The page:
A subsidy obligation may apply in cases of conversion of remuneration above the contribution assessment ceiling or, for example, in cases of conversion of remuneration above the contribution assessment ceiling. of conversion within the framework of a Riester pension are partially or completely omitted. The wording of § 1a para. 1a BetrAVG suggests that the employer is only obliged to make a subsidy in the actual amount of its savings. Based on the statement of the BMF on tax incentives for occupational pensions dated December 6, 2017 (“BMF Statement”), it is therefore possible to choose between a “pointed” settlement with individual review and calculation of the subsidy or a lump-sum passing on of the subsidy. For reasons of accounting efficiency and to avoid error-proneness and legal uncertainties in view of further detailed questions (observance of the BBG for different SV branches?, consequences of exceeding the BBG due to payment of the subsidy?), we generally consider a flat-rate subsidy to be reasonable.

4. legal classification of the employer’s allowance and handling of collisions with other allowances
The employer’s contribution based on the legal obligation is generally not to be regarded as a new commitment, but as an increase of the previous commitment and shares its legal fate. Accordingly, the entitlement from the employer subsidy is immediately vested by law, as is the subsidized deferred compensation itself, cf. section 1b para. 5 BetrAVG. In contrast, contractual (voluntary) allowances are generally to be treated as employer-funded pensions (and may, for example, also contain different provisions on non-forfeitability).
The question arises as to whether employers who already promote the deferred compensation of their employees on the basis of a contractual agreement in the form of matching contributions or other voluntary subsidies can apply this promotion to the employer subsidy from Section 1a (1). 1a of the German Occupational Pensions Act (BetrAVG). This casts doubt on the phrase “in addition.” Is there a risk of double grant obligation here? If additional contributions already paid by the employer represent a recognizable passing on of the savings in social security contributions, it does not appear impossible that in a specific individual case the provision is to be interpreted to the effect that the additional contribution may be credited. If a subsidy was previously paid as part of a direct commitment or support fund, it is generally not taken into account. Insofar as the employer cannot rely on already existing crediting clauses for this purpose, a supplementary clarification of the purpose of the subsidy in the legal basis is generally conceivable.
Pursuant to Section 19 of the German Occupational Pensions Act (BetrAVG), collective bargaining parties may allow deferred compensation in derogation of Section 1a (1). 1a BetrAVG regulate. For employers bound by collective bargaining agreements, it is important to check the applicable collective bargaining agreement. Whether a hitherto missing treatment of allowances in collective agreements now without further ado as an exclusion of the employer’s allowance from § 1a para. 1a BetrAVG must be critically questioned.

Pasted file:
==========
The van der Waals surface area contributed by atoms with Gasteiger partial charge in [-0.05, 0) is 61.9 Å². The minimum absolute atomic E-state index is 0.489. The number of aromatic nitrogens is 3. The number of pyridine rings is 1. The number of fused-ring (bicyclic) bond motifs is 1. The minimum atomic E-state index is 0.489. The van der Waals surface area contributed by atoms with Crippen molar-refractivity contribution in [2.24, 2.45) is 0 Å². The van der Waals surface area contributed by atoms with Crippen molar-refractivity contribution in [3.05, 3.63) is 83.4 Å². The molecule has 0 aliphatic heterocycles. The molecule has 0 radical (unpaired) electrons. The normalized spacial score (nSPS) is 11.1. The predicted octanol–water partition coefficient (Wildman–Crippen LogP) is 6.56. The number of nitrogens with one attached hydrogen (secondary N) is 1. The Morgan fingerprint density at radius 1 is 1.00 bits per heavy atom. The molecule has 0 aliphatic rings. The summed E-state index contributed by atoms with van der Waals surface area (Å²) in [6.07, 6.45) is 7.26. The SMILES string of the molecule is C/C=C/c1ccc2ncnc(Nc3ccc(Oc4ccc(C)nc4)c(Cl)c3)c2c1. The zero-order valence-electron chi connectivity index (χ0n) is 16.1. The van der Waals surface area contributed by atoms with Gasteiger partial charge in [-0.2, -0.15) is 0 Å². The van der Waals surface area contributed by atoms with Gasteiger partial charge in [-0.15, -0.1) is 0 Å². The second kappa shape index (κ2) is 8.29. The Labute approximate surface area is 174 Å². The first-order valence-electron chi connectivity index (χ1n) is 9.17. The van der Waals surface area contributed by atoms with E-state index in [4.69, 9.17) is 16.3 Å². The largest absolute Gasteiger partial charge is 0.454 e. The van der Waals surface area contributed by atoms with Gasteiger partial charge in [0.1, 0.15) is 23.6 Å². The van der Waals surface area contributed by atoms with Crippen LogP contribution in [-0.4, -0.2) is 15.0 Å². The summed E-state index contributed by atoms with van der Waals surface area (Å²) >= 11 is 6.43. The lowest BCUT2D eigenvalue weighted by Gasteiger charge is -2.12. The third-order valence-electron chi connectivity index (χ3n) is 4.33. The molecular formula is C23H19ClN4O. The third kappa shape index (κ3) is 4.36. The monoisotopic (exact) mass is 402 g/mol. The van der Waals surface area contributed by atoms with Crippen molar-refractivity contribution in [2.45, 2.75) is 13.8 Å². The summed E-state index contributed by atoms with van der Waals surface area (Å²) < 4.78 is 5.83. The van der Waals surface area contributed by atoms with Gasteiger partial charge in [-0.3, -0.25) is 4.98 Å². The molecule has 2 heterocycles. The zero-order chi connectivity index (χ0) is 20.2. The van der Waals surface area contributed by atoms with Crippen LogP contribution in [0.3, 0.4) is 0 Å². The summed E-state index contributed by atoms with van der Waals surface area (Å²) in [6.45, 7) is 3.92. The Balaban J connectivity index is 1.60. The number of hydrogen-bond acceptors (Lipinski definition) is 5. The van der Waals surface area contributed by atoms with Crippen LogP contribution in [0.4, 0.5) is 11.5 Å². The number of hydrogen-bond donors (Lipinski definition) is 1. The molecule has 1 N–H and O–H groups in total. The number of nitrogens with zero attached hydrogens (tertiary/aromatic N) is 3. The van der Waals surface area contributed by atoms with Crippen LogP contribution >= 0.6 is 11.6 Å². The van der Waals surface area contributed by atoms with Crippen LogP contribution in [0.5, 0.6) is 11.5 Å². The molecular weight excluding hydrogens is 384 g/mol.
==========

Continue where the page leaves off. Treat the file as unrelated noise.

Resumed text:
5. incorporation of the employer’s contribution into an / the existing contract?
Incorporating the subsidy into the existing contract with the pension provider is made more difficult if the provider refuses to accept the additional contributions at unchanged rate terms. This may force the employer to examine whether it can find a solution with the pension provider or whether it may select a different pension provider, implementation path or tariff. Whether he has to proceed in a graduated manner or whether there is a need for consent has to be considered. According to the BMF statement, the “technical implementation” of the forwarding of the employer’s allowance is the responsibility of the parties involved and thus the decision as to whether an adjustment or the conclusion of a new contract should be considered. Accordingly, an agreement with the employee is also conceivable, according to which the amount to be paid to the pension fund remains the same and in the future includes the employer’s allowance in addition to a reduced converted remuneration.

6. conclusion
As always, opportunities and challenges in the occupational pension system are close together: We recommend that employers review their existing pension arrangements to determine whether there is a need for specific adjustments. The introduction or adjustment of the employer’s allowance should be made in compliance with the works council’s co-determination rights under Sec. 87 (87) of the German Stock Corporation Act (AktG). 1 No. 8 and 10 BetrVG and after joint discussion of administrative issues with the pension providers.

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Contact

Christine Hansen

Senior Manager
Head of company pension scheme

Heidestraße 58
10557 Berlin

tel: +49 30 530199150
christinehansen@kpmg-law.com